MINNEAPOLIS / ST. PAUL(June 18, 2002)--Researchers at the University of Minnesota Stem Cell Institute (SCI) have found the first evidence that adult bone marrow-derived cells can differentiate in vitro and in vivo into cells of all three embryonic germ layers (endoderm, ectoderm and mesoderm) in similar manner as embryonic stem cells (ES cells). SCI Director Catherine Verfaillie, M.D., and her colleagues call these cells multipotent adult progenitor cells (MAPCs). The results of the research are published by Nature and will be available online Thursday, June 20, 2002, at http://www.nature.com/nature. The results will be presented at 9:30 a.m. the same day at a press conference in Minnesota. Verfaillie, the lead researcher, reports that cells grown from adult mouse and rat bone marrow can be cultured without aging and with active telomerase, an enzyme found in embryonic stem cells that prevents aging.
In subsequent studies, Verfaillie's lab showed that single MAPCs can contribute to most, if not all, tissues of mice after they have been injected into the blastocyst of a mouse. The result is a chimerical animal. "This occurs with one out of every three cells, and contribution is to all tissues of the mouse," said Verfaillie. "Some of the animals are 40 percent derived from the bone marrow stem cells, suggesting that the cells contribute functionally to a number of organs. Again, this is similar to what one would expect of ES cells.
"In contrast to ES cells, when we inject the bone marrow stem cells into recipient animals, the bone marrow stem cells do not form teratomas [tumors containing many different tissue types], but respond to local cues and differentiate into blood cells as well as into epithelium of liver, gut, and lung."
In response to recent critics of the potential of adult stem cells, Verfaillie's research shows in vitro that a single cell differentiates into cells of the three germ layers, that they were euploid (correct number of chromosomes) and that they never co-cultured the bone marrow cells with endothelial, neuronal or liver cells. Therefore, the in vitro observation cannot be the result of fusion. Verfaillie also shows that the chimerism is balanced and that engraftment occurs without selectable pressure.
Verfaillie said she believes that adult stem cells may hold therapeutic promise, but cautioned that a large number of studies is still required to fully characterize the potential of MAPCs. Side by side comparison of adult and embryonic stem cells must be done to determine which stem cells, adult or embryonic, are most useful in treating a particular disease.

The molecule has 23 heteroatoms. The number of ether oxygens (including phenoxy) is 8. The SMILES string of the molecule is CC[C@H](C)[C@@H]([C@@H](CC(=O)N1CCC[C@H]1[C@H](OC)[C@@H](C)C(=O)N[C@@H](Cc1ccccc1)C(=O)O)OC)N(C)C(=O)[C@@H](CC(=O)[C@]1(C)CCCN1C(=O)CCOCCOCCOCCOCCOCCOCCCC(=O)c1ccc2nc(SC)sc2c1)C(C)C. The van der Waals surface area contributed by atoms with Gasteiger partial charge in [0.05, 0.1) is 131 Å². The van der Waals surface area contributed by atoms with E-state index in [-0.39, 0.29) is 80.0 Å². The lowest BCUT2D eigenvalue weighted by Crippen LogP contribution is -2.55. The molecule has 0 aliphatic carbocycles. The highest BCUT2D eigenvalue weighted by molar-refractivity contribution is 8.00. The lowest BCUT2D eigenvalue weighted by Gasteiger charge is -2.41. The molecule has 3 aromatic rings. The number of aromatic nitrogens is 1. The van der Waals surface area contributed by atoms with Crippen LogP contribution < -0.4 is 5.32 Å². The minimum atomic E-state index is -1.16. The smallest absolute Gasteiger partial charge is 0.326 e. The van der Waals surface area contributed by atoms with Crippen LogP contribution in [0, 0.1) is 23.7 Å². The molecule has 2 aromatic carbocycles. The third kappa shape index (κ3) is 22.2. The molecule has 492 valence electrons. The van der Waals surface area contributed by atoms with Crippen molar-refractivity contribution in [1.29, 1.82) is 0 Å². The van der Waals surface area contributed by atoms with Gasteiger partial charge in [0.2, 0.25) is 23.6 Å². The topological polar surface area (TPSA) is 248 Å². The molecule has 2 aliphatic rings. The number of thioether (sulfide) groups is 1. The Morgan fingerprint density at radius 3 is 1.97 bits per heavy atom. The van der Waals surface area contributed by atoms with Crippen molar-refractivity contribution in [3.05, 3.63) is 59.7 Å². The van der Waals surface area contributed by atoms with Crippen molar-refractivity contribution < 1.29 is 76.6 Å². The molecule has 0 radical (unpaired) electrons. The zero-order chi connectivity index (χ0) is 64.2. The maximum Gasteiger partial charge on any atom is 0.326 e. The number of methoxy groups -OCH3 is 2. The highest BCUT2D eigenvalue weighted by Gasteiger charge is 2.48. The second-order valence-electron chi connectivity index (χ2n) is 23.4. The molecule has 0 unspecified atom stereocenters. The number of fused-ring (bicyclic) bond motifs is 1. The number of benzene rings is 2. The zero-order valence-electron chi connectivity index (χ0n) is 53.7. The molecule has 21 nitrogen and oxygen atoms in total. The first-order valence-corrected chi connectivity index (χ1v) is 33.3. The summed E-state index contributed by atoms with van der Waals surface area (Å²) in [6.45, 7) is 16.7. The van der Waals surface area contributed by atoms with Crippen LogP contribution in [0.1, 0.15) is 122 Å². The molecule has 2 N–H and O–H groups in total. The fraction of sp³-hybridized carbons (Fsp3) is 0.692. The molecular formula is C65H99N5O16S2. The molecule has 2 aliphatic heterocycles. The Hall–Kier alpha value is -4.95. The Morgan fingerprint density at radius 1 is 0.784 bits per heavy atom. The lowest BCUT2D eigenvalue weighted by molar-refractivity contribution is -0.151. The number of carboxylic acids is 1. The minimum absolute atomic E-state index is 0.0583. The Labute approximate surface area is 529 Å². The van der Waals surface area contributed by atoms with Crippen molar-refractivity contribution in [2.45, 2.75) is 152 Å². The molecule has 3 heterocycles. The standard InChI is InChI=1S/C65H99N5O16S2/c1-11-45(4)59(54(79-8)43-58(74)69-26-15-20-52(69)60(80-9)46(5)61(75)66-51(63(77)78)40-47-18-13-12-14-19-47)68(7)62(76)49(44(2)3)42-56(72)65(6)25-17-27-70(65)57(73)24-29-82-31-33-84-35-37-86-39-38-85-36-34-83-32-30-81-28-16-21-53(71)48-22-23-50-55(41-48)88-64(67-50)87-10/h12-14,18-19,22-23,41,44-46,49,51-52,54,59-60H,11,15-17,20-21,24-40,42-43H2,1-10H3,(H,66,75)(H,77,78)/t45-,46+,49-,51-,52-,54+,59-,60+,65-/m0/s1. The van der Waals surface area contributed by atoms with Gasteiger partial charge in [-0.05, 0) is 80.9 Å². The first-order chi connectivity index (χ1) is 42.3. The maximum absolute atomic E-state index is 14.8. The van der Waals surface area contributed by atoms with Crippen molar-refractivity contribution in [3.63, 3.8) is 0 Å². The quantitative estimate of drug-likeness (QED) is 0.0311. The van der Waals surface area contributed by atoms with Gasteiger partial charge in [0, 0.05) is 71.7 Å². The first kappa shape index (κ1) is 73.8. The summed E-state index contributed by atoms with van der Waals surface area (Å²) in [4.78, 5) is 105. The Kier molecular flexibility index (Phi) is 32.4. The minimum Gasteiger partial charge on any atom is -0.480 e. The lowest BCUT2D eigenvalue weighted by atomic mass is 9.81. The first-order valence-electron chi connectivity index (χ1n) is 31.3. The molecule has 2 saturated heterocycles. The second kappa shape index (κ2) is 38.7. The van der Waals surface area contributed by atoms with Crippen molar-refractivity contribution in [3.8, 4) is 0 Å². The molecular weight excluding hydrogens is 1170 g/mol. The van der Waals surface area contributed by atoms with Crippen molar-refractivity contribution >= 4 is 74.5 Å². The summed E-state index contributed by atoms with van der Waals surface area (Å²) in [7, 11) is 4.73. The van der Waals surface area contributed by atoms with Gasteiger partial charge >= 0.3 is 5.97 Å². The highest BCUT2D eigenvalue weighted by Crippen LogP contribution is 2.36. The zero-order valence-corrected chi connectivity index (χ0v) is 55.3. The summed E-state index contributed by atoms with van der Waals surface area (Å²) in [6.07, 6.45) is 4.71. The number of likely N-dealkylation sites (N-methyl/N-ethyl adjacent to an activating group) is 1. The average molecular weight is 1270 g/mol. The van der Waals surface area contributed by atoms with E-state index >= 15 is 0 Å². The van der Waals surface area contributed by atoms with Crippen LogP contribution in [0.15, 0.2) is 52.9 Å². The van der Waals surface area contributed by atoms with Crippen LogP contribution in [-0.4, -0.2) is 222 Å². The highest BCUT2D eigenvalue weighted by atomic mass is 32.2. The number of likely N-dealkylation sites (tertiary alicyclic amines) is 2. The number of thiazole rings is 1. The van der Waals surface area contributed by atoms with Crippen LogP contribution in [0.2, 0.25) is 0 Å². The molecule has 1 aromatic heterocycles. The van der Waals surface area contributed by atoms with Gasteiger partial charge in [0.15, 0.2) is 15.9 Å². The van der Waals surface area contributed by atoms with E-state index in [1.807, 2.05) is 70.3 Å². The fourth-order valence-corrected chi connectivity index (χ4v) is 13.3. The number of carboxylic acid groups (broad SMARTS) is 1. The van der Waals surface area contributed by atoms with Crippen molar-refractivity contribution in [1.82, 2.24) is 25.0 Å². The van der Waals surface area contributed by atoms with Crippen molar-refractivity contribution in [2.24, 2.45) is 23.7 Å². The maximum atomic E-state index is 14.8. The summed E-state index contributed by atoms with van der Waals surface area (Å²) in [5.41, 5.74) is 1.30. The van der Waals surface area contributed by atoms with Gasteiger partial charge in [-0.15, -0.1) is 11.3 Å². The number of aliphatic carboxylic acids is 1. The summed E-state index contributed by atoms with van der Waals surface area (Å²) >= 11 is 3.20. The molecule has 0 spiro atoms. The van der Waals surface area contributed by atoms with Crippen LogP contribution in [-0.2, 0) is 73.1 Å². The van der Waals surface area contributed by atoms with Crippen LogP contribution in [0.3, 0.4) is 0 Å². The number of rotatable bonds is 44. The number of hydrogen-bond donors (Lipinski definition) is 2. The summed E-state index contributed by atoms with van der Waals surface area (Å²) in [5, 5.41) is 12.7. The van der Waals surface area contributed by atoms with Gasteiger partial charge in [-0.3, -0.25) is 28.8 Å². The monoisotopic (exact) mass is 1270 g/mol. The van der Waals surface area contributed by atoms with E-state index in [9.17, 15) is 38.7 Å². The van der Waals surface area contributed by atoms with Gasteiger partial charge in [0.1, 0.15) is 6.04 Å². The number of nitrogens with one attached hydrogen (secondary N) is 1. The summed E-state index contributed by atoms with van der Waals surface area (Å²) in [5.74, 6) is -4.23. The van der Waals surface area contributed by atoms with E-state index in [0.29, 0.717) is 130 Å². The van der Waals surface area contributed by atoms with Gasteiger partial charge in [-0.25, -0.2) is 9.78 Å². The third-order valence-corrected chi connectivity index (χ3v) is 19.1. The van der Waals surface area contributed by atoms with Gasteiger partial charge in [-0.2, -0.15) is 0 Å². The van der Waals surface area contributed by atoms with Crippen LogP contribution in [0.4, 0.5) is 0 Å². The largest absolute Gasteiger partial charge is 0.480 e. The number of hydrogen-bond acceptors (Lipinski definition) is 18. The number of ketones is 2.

According to Verfaillie, adult stem cells, cultured under specific conditions, may be suitable for treatment in vivo of genetic or degenerative disorders. They appear able to respond to local cues in the animal and differentiate appropriately without tumor formation and might therefore be used as undifferentiated cells. Alternatively, they could be pre-differentiated prior to transplantation, although that hypothesis still must be tested. Finally, they may be suitable for determination of pathways responsible for differentiation, or as a source of differentiated cells for toxicology studies.
In a separate paper, also published online this week, Ron McKay and colleagues at the National Institute of Neurological Disorders and Stroke in Bethesda, Md., show that mouse ES cells can be used in cell-replacement therapy in an animal model of Parkinson's disease. From cultured ES cells, the group generated a large supply of neurons that produce dopamine.When transplanted into the brains of rats with damaged dopamine neurons (modeling Parkinson's disease), the neurons functioned normally. Furthermore, the rats treated with the new neurons showed signs of recovery in behavioral tests.
In addition to the publication, Nature will post a web focus on Thursday, June 20. It will include access to both papers and news coverage on recent stem cells news at http://www.nature.com/nature/stemcells.
The objective of the Stem Cell Institute is to further our understanding of the potential of stem cells to improve human and animal health. The SCI is a part of the University of Minnesota's Academic Health Center and is an interdisciplinary center with member faculty representing a diverse group of university schools, colleges and centers. For online information about the University of Minnesota's Stem Cell Institute, go to http://www1.umn.edu/stemcell.
The above post is reprinted from materials provided by University Of Minnesota. Note: Content may be edited for style and length.
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